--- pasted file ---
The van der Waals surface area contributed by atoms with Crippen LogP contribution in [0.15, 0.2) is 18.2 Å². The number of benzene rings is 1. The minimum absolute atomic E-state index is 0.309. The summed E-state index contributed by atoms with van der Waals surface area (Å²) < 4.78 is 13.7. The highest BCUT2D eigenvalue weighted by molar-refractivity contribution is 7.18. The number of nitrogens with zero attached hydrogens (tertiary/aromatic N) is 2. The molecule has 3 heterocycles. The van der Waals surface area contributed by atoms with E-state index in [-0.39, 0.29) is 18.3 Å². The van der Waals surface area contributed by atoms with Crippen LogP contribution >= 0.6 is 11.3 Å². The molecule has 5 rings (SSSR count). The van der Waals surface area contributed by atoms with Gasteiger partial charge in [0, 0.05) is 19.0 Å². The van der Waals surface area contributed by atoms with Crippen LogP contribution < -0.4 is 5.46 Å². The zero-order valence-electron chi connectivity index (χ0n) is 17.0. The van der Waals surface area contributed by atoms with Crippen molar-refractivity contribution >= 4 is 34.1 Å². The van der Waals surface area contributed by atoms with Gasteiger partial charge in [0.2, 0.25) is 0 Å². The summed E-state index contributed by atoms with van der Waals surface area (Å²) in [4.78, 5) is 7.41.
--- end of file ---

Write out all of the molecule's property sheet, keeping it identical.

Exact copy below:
The van der Waals surface area contributed by atoms with Crippen LogP contribution in [0.15, 0.2) is 18.2 Å². The number of benzene rings is 1. The minimum absolute atomic E-state index is 0.309. The summed E-state index contributed by atoms with van der Waals surface area (Å²) < 4.78 is 13.7. The highest BCUT2D eigenvalue weighted by molar-refractivity contribution is 7.18. The number of nitrogens with zero attached hydrogens (tertiary/aromatic N) is 2. The molecule has 3 heterocycles. The van der Waals surface area contributed by atoms with E-state index in [-0.39, 0.29) is 18.3 Å². The van der Waals surface area contributed by atoms with Crippen LogP contribution >= 0.6 is 11.3 Å². The molecule has 5 rings (SSSR count). The van der Waals surface area contributed by atoms with Gasteiger partial charge in [0, 0.05) is 19.0 Å². The van der Waals surface area contributed by atoms with Crippen LogP contribution < -0.4 is 5.46 Å². The zero-order valence-electron chi connectivity index (χ0n) is 17.0. The van der Waals surface area contributed by atoms with Crippen molar-refractivity contribution >= 4 is 34.1 Å². The van der Waals surface area contributed by atoms with Gasteiger partial charge in [0.2, 0.25) is 0 Å². The summed E-state index contributed by atoms with van der Waals surface area (Å²) in [4.78, 5) is 7.41.